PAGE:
Because you entered the wrong password.
I know that seems obvious — it’s what the message says, after all — but I get so much pushback. “No, it’s not! I typed it in correctly!”
No, you didn’t. Whatever it is you typed in isn’t the password.
Clearly, we need to dive deeper and understand exactly why it’s possible the password you think is correct isn’t.
Become a Patron of Ask Leo! and go ad-free!
Invalid password, in a nutshell
Whatever system you’re attempting to sign in to — an online account, a computer, or something else — has a password associated with it. That password was set up when you set up the account. In order to confirm you’re the person who owns and should be allowed access to the account, you need to type the same password you did before. If what you type now matches what the system thinks your password should be, you’re in.
Getting an “invalid password” message simply means the password you entered doesn’t match the password the system expects for the account you’re attempting to access.
I’ll say it again: if you get “invalid password”, then the password you entered doesn’t match what the system expects. Period.
There are several ways that can happen — some benign, some not so much.
“Hard to remember” means error prone
I get “invalid password” all the time, and it’s always due to a typo on my part. Recent experiences include setting up a super-secure 20 character password to an account, and then having to painfully, slowly, and awkwardly enter that password on a device without a keyboard (a streaming device connected to my television).
It’s secure. So secure it’s difficult for me to type it in, much less remember it, when I need to.
Even though I know it’s frustrating, make absolutely certain you’re typing in exactly the right password. Even one character off is enough to make it wrong.
“Hard to see” means error prone
Particularly with the proliferation of small devices with small keyboards, entering the right password can be a real challenge. Add to that the asterisks usually displayed instead of the characters you’ve actually typed, and it can be nearly impossible to not only type the right thing, but even know what it is you’ve typed so far.
Most often the solution is simply to take it slowly and carefully. However, there are some situations where you can click or tap on an “eye” icon that will allow the password you’re entering to be displayed as you enter it.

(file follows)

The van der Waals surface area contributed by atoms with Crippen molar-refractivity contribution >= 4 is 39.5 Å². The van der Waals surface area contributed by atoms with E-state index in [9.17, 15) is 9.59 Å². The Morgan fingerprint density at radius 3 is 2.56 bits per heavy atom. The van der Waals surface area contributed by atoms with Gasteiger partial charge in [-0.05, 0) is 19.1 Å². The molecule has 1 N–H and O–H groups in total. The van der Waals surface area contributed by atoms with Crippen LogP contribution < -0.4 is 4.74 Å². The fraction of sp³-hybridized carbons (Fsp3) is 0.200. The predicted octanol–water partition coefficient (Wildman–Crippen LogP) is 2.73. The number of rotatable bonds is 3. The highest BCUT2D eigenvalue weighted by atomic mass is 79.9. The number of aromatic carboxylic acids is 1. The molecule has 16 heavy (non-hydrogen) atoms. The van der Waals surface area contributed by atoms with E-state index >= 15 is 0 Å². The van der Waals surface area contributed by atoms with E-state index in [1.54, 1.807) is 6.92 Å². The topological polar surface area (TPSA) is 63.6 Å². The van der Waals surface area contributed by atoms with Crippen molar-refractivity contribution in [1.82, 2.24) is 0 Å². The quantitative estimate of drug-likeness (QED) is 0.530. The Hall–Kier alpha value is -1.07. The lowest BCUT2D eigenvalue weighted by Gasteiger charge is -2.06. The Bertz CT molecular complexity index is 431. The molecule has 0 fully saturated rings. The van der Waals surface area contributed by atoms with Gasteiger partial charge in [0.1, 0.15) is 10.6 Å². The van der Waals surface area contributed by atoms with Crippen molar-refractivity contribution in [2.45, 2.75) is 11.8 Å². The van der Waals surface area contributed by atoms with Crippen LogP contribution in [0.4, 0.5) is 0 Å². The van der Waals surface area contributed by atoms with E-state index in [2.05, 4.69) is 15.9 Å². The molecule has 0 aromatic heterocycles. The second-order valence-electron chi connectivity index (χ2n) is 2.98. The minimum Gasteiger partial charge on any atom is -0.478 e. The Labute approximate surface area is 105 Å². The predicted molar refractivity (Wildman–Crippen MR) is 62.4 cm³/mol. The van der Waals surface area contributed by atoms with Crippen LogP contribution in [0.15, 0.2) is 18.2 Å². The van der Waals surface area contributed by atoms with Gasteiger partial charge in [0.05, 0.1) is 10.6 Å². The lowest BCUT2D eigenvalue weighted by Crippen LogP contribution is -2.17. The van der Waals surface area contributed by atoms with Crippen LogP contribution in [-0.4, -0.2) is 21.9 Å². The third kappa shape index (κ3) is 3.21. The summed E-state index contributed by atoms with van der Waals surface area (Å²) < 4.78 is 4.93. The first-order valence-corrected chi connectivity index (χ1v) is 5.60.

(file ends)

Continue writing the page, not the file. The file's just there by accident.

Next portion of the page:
Even in the example above, I couldn’t type “lastpass” without making a typo.
Obviously, only display passwords when you’re in a secure situation (where no one else can see what you’re typing), but I find this an invaluable tool for getting the password right.
Remembering recent changes
Another scenario I run into myself is simply not recalling that I’ve made a recent password change, and typing in the old, no-longer-valid password.
Generally this happens to me for my most-used accounts. My fingers act on some kind of muscle memory and start typing what they’ve typed so often for so long. It’s not until I’m gently reminded by an “invalid password” message that I recall the change and enter the new, correct password.
Unfortunately, there’s a much more common scenario of password change where your memory — muscle or otherwise — simply can’t help.
When someone hacks into your account, the first thing they often do is change the password.
When this happens, the password you know is no longer your password. No amount of typing it in1 will make your old password work. It’s no longer the password to the account.
This is another case where I get a lot of pushback, but I can’t emphasize it enough. If your account is hacked, your password is no longer your password.
The only recourse is to follow the appropriate account-recovery procedures to regain access to your account, set a new password once you do, and then take additional steps to further secure it from being hacked again.
Additional “invalid password” miscellany
Naturally, there are other, less common things that also contribute to encountering the “invalid password” message.
Many programs will now remind you, but make sure CAPS LOCK is not on. “A” is not the same as “a”; upper/lower case must match.
Occasionally if a service is hacked, it will reset passwords proactively. Most of the time they’ll accept your old password once and force you to change it, but sometimes they’ll invalidate all passwords and you’ll be required to go through a password recovery/lost password process. Usually they’ll email you first.
There are probably other scenarios as well.
“Invalid password” is not invalid
Systems don’t report “invalid password” capriciously or without cause. When you get this message, it’s because the password you entered doesn’t match the password they expect — period.
Understanding why there’s a mismatch is the key to getting back in.
If you found this article helpful, I'm sure you'll also love Confident Computing! My weekly email newsletter is full of articles that help you solve problems, stay safe, and give you more confidence with technology. Subscribe now and I'll see you there soon,
Footnotes & References
1: Or complaining.